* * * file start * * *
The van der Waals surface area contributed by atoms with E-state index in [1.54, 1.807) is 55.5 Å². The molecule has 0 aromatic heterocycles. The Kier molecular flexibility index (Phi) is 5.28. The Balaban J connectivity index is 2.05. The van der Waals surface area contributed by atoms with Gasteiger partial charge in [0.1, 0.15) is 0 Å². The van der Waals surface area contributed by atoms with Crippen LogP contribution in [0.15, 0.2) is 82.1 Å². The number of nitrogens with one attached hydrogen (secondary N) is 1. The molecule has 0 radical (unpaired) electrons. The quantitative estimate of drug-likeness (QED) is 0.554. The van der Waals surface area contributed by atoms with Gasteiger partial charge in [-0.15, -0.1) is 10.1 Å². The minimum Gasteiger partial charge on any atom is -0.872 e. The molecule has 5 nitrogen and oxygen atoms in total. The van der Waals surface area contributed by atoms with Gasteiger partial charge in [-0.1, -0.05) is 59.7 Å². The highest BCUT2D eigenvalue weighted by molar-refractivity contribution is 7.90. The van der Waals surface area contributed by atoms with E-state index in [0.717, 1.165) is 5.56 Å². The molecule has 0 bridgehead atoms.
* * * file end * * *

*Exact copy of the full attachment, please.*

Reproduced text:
The van der Waals surface area contributed by atoms with E-state index in [1.54, 1.807) is 55.5 Å². The molecule has 0 aromatic heterocycles. The Kier molecular flexibility index (Phi) is 5.28. The Balaban J connectivity index is 2.05. The van der Waals surface area contributed by atoms with Gasteiger partial charge in [0.1, 0.15) is 0 Å². The van der Waals surface area contributed by atoms with Crippen LogP contribution in [0.15, 0.2) is 82.1 Å². The number of nitrogens with one attached hydrogen (secondary N) is 1. The molecule has 0 radical (unpaired) electrons. The quantitative estimate of drug-likeness (QED) is 0.554. The van der Waals surface area contributed by atoms with Gasteiger partial charge in [-0.15, -0.1) is 10.1 Å². The minimum Gasteiger partial charge on any atom is -0.872 e. The molecule has 5 nitrogen and oxygen atoms in total. The van der Waals surface area contributed by atoms with Gasteiger partial charge in [-0.1, -0.05) is 59.7 Å². The highest BCUT2D eigenvalue weighted by molar-refractivity contribution is 7.90. The van der Waals surface area contributed by atoms with E-state index in [0.717, 1.165) is 5.56 Å². The molecule has 0 bridgehead atoms.